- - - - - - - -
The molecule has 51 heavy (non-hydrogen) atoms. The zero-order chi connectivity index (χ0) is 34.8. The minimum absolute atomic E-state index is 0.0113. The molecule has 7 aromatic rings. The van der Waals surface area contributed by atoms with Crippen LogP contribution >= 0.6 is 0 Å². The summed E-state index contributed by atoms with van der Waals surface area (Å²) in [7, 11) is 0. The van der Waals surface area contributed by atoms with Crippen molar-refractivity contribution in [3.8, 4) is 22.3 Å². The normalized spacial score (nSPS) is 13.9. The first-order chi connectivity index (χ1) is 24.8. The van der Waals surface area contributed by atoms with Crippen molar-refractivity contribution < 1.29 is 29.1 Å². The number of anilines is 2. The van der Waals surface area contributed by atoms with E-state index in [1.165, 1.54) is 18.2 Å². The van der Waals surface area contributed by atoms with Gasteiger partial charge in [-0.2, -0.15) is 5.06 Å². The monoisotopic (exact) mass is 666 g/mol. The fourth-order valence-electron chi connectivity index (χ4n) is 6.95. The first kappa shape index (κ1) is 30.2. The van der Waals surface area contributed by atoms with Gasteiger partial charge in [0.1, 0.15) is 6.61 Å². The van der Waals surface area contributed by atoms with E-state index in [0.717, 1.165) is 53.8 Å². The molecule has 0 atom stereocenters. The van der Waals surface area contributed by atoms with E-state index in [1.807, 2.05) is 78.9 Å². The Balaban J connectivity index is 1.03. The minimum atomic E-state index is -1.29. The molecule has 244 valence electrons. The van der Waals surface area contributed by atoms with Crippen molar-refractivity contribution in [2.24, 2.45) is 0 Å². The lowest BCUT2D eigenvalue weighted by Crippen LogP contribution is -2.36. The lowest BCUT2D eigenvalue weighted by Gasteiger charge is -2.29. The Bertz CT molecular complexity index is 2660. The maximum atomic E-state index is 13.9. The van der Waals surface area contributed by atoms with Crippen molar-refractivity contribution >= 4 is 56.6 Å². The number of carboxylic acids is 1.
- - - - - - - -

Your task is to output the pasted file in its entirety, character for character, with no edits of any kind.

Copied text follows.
The molecule has 51 heavy (non-hydrogen) atoms. The zero-order chi connectivity index (χ0) is 34.8. The minimum absolute atomic E-state index is 0.0113. The molecule has 7 aromatic rings. The van der Waals surface area contributed by atoms with Crippen LogP contribution >= 0.6 is 0 Å². The summed E-state index contributed by atoms with van der Waals surface area (Å²) in [7, 11) is 0. The van der Waals surface area contributed by atoms with Crippen molar-refractivity contribution in [3.8, 4) is 22.3 Å². The normalized spacial score (nSPS) is 13.9. The first-order chi connectivity index (χ1) is 24.8. The van der Waals surface area contributed by atoms with Crippen molar-refractivity contribution < 1.29 is 29.1 Å². The number of anilines is 2. The van der Waals surface area contributed by atoms with E-state index in [1.165, 1.54) is 18.2 Å². The van der Waals surface area contributed by atoms with Gasteiger partial charge in [-0.2, -0.15) is 5.06 Å². The monoisotopic (exact) mass is 666 g/mol. The fourth-order valence-electron chi connectivity index (χ4n) is 6.95. The first kappa shape index (κ1) is 30.2. The van der Waals surface area contributed by atoms with Gasteiger partial charge in [0.1, 0.15) is 6.61 Å². The van der Waals surface area contributed by atoms with E-state index in [0.717, 1.165) is 53.8 Å². The molecule has 0 atom stereocenters. The van der Waals surface area contributed by atoms with E-state index in [1.807, 2.05) is 78.9 Å². The Balaban J connectivity index is 1.03. The minimum atomic E-state index is -1.29. The molecule has 244 valence electrons. The van der Waals surface area contributed by atoms with Crippen molar-refractivity contribution in [2.24, 2.45) is 0 Å². The lowest BCUT2D eigenvalue weighted by Crippen LogP contribution is -2.36. The lowest BCUT2D eigenvalue weighted by Gasteiger charge is -2.29. The Bertz CT molecular complexity index is 2660. The maximum atomic E-state index is 13.9. The van der Waals surface area contributed by atoms with Crippen molar-refractivity contribution >= 4 is 56.6 Å². The number of carboxylic acids is 1.